The SEC will continue to enhance the program for registration and oversight of municipal advisors, with a particular focus on registering municipal advisors under the permanent registration rules and reviewing rule filings by the Municipal Securities Rulemaking Board to implement the permanent municipal advisor registration rules.
Build upon the establishment and successes of the Office of the Whistleblower
The SEC will continue to encourage individuals and entities with timely, credible and specific information about potential securities law violations to provide information to the Commission to further investigations and promote more efficient use of the Commission’s limited resources.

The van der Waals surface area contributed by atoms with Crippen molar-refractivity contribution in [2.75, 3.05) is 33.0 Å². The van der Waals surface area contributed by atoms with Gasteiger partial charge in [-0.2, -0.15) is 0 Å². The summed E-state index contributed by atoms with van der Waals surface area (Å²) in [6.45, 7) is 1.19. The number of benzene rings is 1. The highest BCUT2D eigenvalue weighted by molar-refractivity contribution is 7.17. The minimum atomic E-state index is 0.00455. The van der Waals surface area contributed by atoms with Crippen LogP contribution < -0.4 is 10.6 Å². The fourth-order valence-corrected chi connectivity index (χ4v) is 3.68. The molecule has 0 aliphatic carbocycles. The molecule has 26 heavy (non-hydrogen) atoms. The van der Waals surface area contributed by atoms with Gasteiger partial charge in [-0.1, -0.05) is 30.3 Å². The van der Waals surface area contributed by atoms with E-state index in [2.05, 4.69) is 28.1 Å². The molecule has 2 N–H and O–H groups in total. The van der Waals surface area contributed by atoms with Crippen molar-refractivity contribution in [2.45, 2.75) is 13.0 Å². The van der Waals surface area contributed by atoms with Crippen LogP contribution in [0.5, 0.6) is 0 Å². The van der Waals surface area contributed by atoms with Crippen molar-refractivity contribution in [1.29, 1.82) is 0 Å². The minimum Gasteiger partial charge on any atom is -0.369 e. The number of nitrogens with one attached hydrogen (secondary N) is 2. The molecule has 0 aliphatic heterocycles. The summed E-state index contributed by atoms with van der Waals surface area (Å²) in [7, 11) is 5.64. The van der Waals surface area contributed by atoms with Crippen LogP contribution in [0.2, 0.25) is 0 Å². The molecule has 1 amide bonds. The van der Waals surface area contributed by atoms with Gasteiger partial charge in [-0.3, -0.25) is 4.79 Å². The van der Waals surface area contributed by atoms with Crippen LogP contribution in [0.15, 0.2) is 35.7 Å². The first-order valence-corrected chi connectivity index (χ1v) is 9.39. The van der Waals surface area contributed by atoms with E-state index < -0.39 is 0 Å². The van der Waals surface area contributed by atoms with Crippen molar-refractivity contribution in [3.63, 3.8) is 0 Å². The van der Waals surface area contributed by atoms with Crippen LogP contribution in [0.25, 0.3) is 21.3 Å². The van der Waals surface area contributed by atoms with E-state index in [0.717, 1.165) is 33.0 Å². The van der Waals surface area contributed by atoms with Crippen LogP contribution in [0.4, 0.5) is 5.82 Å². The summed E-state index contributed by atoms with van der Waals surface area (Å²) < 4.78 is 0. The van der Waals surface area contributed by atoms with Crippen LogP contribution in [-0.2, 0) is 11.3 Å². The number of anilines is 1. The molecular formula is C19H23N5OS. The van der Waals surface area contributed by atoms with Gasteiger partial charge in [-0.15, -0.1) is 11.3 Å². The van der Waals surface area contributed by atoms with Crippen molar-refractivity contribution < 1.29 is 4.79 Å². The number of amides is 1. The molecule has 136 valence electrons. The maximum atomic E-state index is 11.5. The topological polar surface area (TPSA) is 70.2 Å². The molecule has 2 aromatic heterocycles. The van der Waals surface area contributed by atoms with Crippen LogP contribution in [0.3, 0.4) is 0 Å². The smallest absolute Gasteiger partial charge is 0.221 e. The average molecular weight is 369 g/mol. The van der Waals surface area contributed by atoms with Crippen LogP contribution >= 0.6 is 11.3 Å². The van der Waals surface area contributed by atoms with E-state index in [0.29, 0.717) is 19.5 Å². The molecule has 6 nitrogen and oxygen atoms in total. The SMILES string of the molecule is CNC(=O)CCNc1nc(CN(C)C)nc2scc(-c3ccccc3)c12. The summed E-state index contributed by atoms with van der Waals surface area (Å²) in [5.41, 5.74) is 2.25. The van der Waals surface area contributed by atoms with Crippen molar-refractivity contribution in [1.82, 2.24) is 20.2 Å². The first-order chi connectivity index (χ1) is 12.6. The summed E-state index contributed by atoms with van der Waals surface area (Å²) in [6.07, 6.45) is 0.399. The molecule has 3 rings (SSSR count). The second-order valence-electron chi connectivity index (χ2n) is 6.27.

Update disclosure and reporting requirements to reflect the informational needs of today’s investors
The SEC will continue its efforts to enhance disclosure requirements for the benefit of investors, including a reassessment of current core corporate disclosure requirements. In proposing changes for the Commission to consider, the staff will seek to modernize disclosure requirements and eliminate redundant reporting requirements. The staff’s efforts will continue to include a review of proxy voting and shareholder communications to identify ideas and proposals for potential improvement to those rules.